Exposure to Workplace Bullying and Risk of Depression

Research output: Contribution to journalArticle

Abstract

OBJECTIVE:

We examined the prospective association between self-labeled and witness-reported bullying and the risk of newly onset of depression.
METHODS:

Employees were recruited from two cohorts of 3196 and 2002 employees, respectively. Participants received a questionnaire at baseline in 2006 to 2007 with follow-up in 2008 to 2009 and 2011. New cases of depression were diagnosed in the follow-up using Schedules for Clinical Assessment in Neuropsychiatry interviews and the Major Depression Inventory questionnaire.
RESULTS:

We identified 147 new cases of depression. The odds ratio for newly onset depression among participants reporting bullying occasionally was 2.17 (95% confidence interval [CI]: 1.11 to 4.23) and among frequently bullied 9.63 (95% CI: 3.42 to 27.1). There was no association between percentage witnessing bullying and newly onset depression.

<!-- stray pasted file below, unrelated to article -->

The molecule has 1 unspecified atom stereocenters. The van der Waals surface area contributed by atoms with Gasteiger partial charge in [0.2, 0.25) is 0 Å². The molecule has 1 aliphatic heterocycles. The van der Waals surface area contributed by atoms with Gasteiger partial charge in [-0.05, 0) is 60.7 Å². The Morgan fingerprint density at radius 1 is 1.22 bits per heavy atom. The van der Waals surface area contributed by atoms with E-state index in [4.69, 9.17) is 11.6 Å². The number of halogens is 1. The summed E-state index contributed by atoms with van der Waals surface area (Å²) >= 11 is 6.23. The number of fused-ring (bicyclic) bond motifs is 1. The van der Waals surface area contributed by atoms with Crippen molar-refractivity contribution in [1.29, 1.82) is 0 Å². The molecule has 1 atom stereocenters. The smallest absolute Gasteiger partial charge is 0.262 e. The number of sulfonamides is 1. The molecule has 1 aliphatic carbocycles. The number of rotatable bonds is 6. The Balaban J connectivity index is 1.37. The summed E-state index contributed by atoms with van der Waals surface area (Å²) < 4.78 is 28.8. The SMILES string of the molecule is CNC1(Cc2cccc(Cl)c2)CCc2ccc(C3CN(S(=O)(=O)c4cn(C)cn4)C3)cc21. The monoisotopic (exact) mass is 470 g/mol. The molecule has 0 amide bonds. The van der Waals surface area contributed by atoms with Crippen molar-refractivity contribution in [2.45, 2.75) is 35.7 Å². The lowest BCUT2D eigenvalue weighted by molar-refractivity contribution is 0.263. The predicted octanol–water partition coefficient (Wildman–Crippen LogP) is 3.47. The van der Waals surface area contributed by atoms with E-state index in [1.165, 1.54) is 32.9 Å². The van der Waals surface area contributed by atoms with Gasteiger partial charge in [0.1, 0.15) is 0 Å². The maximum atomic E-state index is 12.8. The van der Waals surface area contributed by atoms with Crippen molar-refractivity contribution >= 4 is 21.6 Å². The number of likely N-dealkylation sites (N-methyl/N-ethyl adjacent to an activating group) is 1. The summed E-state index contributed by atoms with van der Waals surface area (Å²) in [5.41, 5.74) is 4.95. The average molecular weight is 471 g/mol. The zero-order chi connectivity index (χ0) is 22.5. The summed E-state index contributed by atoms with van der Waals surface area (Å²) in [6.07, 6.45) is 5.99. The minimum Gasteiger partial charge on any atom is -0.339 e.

CONCLUSIONS:

Frequent self-labeled bullying predicts development of depression but a work environment with high proportion of employees witnessing bullying does not.

Details

Authors
  • Maria Gullander
  • Annie Hogh
  • Ase Marie Hansen
  • Roger Persson
  • Reiner Rugulies
  • Henrik Albert Kolstad
  • Jane Frølund Thomsen
  • Morten Veis Willert
  • Matias Grynderup
  • Ole Mors
  • Jens Peter Bonde
Organisations
Research areas and keywords

Subject classification (UKÄ) – MANDATORY

  • Environmental Health and Occupational Health
Original languageEnglish
Pages (from-to)1258-1265
JournalJournal of Occupational and Environmental Medicine
Volume56
Issue number12
Publication statusPublished - 2014
Publication categoryResearch
Peer-reviewedYes